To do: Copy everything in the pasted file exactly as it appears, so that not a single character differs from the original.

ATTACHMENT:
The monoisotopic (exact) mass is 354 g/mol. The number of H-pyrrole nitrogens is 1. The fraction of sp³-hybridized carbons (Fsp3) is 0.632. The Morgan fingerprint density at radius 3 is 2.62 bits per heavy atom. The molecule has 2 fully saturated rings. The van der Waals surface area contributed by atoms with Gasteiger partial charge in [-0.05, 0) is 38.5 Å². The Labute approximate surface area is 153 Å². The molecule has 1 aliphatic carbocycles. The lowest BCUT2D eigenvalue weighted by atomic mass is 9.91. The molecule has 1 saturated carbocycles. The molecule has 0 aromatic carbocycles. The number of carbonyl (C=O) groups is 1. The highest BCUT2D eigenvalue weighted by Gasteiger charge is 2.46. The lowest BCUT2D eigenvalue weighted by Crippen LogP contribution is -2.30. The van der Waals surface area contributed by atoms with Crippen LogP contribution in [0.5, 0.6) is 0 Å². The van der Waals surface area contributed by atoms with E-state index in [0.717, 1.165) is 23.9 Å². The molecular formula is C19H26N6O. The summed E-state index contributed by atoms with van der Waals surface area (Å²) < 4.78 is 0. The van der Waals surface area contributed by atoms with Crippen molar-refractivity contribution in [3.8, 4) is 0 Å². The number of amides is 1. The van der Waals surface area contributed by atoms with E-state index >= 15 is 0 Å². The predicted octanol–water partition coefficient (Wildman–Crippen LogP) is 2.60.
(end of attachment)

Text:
The monoisotopic (exact) mass is 354 g/mol. The number of H-pyrrole nitrogens is 1. The fraction of sp³-hybridized carbons (Fsp3) is 0.632. The Morgan fingerprint density at radius 3 is 2.62 bits per heavy atom. The molecule has 2 fully saturated rings. The van der Waals surface area contributed by atoms with Gasteiger partial charge in [-0.05, 0) is 38.5 Å². The Labute approximate surface area is 153 Å². The molecule has 1 aliphatic carbocycles. The lowest BCUT2D eigenvalue weighted by atomic mass is 9.91. The molecule has 1 saturated carbocycles. The molecule has 0 aromatic carbocycles. The number of carbonyl (C=O) groups is 1. The highest BCUT2D eigenvalue weighted by Gasteiger charge is 2.46. The lowest BCUT2D eigenvalue weighted by Crippen LogP contribution is -2.30. The van der Waals surface area contributed by atoms with Crippen LogP contribution in [0.5, 0.6) is 0 Å². The van der Waals surface area contributed by atoms with E-state index in [0.717, 1.165) is 23.9 Å². The molecular formula is C19H26N6O. The summed E-state index contributed by atoms with van der Waals surface area (Å²) < 4.78 is 0. The van der Waals surface area contributed by atoms with Crippen molar-refractivity contribution in [3.8, 4) is 0 Å². The number of amides is 1. The van der Waals surface area contributed by atoms with E-state index >= 15 is 0 Å². The predicted octanol–water partition coefficient (Wildman–Crippen LogP) is 2.60.